Monday, March 18, 2019 Fact Check - dancing to the contrarian's flute.

This morning I came across another example of dancing to the contrarian script -  this time it was Fact Checkers.

Rather than dog-chasing-tail words, we need to strive to clarify what’s unfolding upon our planet on a realistic gut level.

Moral of the story stop focusing on tiny uncertainties - redirect the dialogue back to the known certainties - because they certainly tell us enough.
This is what appeared (click image for better view):
Edited by Scott Johnson, Climate Feedback, Mar 8, 2019     {hat tip to} 
"The science is clear, climate change is making extreme weather events, including tornadoes, worse.”        SOURCE: Bernie Sanders, Facebook, 4 March 2019's fact checking verdict was misleading 
Overstates scientific confidence: Research clearly shows that certain types of weather extremes are increasing as a result of climate change, but it is not clear how tornadoes are responding to a warming climate.
ClimateFeedback misses the point. 

It’s not about tornadoes and score keeping, it’s about learning to appreciate how our climate engine operates.

Take back the narrative !

Research clearly shows us that our global heat and moisture distribution engine has accumulated a degree Centigrade worth of extra heat since the advent of the steam engine.

Weather's job is to circulate this heat (and moisture) from the broiling equator to the poles.

This warming also increases the moisture holding capacity of air.

Physics tells us this added energy gets circulated throughout the global weather system. 

This extra heat is now available to be released through various destructive forms, not limited to tornadoes, consider destructive macrobursts, microbursts, downbursts, derechos, bomb cyclones, hurricanes and others.  

It doesn’t much matter which particular meteorological conditions come together, the point is when they do, they now have increasingly more energy, heat and moisture available, meaning more intense events must to be expected.  

It’s elementary.  It's physics.  It's certain as people can be about anything.

It’s about establishing an appreciation for what’s happening within our global heat and moisture distribution engine.  Well that and learning to appreciate the fragility of the biosphere upon who's health we all depend on for everything.
~~~~~~~~~~~~~~~~~~~~~~~~~~~~~~~~~~~~~~~~~~~~ continues digging its hole:

Human-caused climate change is known to be having an influence on some types of weather extremes, including heat waves and intense rainstorms. 

Please, think about what human-caused global warming means geophysically?  There is no storm today that can be independent of the warming global system from which it spawned!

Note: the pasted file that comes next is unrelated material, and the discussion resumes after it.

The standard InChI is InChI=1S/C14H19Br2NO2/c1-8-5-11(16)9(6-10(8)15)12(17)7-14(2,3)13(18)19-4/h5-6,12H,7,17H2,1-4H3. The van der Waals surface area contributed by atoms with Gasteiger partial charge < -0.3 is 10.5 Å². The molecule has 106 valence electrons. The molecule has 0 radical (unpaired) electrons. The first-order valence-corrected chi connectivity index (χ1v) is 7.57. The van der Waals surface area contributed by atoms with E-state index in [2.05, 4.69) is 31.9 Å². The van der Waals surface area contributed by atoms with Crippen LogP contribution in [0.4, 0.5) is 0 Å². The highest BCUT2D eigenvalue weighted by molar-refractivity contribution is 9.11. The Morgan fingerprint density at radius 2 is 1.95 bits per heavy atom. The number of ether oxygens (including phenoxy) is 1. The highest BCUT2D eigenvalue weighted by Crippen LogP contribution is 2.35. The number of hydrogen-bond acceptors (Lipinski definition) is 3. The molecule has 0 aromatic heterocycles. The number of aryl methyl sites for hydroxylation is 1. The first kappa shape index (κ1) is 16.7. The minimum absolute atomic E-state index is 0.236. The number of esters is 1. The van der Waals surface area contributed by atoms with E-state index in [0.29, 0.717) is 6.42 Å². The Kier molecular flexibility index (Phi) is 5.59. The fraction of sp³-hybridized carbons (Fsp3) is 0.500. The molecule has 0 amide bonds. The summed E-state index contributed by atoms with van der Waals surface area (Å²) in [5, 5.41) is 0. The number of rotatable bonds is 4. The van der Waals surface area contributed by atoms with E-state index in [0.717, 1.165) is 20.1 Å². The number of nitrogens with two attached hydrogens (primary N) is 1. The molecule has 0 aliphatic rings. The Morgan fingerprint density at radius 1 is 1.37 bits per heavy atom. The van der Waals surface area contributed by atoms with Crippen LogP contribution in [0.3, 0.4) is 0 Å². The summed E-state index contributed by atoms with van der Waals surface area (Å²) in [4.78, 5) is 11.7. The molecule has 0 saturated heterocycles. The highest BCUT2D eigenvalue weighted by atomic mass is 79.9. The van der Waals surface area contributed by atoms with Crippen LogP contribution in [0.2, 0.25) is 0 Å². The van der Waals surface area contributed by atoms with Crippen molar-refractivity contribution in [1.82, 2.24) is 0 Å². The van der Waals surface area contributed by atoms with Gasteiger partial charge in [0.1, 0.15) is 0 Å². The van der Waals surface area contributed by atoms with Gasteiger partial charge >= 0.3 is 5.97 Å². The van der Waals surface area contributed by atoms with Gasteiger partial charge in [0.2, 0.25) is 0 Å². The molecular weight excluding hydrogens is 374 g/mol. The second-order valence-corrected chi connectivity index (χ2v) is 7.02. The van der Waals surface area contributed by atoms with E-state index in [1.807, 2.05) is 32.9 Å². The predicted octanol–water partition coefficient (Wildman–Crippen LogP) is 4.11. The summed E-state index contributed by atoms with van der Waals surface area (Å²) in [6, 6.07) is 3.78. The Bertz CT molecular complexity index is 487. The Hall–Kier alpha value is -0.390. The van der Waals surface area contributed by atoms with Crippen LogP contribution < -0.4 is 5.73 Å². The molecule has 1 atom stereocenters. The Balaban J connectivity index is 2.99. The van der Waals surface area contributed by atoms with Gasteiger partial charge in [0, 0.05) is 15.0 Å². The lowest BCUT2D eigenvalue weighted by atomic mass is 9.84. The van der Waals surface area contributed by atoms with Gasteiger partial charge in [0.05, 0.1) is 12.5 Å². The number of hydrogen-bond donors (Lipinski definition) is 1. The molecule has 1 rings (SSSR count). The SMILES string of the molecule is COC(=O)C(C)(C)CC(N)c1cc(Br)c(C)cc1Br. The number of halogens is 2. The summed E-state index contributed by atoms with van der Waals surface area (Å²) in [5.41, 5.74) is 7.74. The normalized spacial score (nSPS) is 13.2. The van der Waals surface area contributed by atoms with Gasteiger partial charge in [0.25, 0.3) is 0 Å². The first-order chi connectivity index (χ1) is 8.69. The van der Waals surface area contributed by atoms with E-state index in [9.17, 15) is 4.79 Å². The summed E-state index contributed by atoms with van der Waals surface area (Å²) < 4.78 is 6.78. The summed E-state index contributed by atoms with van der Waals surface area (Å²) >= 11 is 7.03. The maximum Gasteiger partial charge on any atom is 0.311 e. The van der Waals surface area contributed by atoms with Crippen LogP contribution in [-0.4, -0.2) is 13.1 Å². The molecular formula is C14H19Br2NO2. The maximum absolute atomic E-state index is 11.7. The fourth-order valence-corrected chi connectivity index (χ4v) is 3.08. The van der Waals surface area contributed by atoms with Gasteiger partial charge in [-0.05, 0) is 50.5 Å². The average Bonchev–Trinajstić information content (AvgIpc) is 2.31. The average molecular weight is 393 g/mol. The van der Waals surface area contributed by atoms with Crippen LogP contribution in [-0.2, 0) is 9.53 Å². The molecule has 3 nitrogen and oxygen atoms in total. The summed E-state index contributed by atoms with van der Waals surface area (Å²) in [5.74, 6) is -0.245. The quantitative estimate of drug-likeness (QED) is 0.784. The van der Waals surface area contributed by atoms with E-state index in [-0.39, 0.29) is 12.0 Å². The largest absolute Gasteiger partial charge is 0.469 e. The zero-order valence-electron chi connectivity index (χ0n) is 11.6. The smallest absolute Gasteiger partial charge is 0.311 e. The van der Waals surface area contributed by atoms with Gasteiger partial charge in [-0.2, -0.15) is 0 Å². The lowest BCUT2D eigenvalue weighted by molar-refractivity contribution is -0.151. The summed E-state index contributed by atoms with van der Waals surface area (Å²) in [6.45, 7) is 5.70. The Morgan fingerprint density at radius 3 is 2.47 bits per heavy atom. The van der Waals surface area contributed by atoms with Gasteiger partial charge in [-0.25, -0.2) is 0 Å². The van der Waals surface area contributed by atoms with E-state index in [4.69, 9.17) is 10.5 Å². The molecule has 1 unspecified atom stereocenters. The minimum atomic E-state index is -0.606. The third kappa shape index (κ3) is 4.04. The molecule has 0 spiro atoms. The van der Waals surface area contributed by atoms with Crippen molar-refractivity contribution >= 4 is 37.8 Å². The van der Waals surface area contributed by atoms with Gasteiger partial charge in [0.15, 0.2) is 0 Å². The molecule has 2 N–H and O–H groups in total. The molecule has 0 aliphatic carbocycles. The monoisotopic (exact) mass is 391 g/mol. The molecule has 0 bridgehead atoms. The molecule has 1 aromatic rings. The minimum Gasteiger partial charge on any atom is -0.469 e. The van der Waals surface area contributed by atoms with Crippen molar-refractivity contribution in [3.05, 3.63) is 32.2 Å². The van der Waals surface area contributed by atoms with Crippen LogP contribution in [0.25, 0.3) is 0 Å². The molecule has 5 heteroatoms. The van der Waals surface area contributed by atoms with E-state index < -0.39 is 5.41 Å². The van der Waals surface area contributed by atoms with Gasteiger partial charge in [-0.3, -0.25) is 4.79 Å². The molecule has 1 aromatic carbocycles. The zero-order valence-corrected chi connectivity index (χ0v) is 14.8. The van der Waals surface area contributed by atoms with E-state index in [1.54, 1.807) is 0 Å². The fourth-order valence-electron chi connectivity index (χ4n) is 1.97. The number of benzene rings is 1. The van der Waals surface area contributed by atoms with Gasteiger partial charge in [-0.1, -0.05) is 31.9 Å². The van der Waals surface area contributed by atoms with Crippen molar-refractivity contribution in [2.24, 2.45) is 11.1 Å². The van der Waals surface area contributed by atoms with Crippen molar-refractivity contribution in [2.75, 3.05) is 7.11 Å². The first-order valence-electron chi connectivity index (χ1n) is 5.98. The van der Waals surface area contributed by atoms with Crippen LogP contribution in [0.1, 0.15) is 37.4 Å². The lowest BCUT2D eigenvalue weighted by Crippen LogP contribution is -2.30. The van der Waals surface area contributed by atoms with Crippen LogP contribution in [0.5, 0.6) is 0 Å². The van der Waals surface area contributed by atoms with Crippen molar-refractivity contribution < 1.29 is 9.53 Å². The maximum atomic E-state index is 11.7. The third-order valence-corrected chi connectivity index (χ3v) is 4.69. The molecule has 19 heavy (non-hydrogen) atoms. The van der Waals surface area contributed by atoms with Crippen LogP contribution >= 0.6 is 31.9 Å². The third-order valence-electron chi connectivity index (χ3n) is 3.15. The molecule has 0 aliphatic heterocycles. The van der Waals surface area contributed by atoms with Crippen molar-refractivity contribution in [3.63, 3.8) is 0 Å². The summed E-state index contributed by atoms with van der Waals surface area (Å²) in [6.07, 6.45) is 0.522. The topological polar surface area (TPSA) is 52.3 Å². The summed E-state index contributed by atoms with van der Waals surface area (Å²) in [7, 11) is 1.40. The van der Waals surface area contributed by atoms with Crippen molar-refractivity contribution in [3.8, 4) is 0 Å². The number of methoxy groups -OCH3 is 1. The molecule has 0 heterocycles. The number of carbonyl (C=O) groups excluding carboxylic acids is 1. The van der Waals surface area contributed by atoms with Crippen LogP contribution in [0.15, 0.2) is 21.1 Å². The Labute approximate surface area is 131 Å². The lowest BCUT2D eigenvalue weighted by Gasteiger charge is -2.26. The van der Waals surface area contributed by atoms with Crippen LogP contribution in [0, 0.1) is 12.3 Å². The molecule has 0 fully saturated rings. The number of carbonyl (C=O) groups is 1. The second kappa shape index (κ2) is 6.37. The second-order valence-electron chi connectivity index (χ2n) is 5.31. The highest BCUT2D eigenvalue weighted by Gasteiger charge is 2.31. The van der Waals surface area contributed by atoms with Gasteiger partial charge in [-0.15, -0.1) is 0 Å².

However, scientists aren't certain about certain other types of weather, either because historical data are insufficient to detect trends or because it's unclear how those weather patterns will respond to warming. 

Instead of getting lost in gibberish that no one follows, this would be a good time to tackle the Map vs Territory Problem.*  Science will never offer certain answers, so we need to connect some of the dots for ourselves.

It is not currently clear how climate change affects tornadoes. 

This shouldn’t be about playing gotcha games with tornado statistics.  

This it is supposed to be about honestly learning to appreciate how our climate engine operates ! ! !  

* . . . this is about recognizing the Map v. Territory Problem and the need for more effective communication than laying out a series of facts, as though they were a stamp collection.  


We live in the Territory and simply because scientists dedicated to the data and nothing but, have a hard time acknowledging connections doesn’t mean those connections aren’t there! 

Our living breathing physical Earth is not a mental construct.  Our changing biosphere doesn’t care about how much of the details we understand or not.  

It is our obligation to understand her and part of that is filling in the missing pieces with honest rational conclusions based on our excellent grasp of this planet’s fundamental geophysics along with honest good-faith logic.  Instead, what we find is people in the audience using every flimsy childish excuse to downplay the reality of the situation we’ve created for ourselves.  Or folks who are plain confused at all the words and shut it out.

These days articles are being written about the importance of story telling in conveying big ideas to people.  The narrative needs to have a visceral connection with its audience.

What about our global heat and moisture distribution engine with its atmosphere providing an insulation layer between living Earth and the frigid black of space, and so on and so forth?   (


Damaging Winds Basics
Severe Weather 101:
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The five most extreme weather events of 2018 in the United States
By Ian Livingston  |  December 31, 2018
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Extreme weather - winds and tornadoes - New Zealand

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How the World Passed a Carbon Threshold and Why It Matters

Last year marked the first time in several million years that atmospheric concentrations of CO2 passed 400 parts per million. By looking at what Earth’s climate was like in previous eras of high CO2 levels, scientists are getting a sobering picture of where we are headed.

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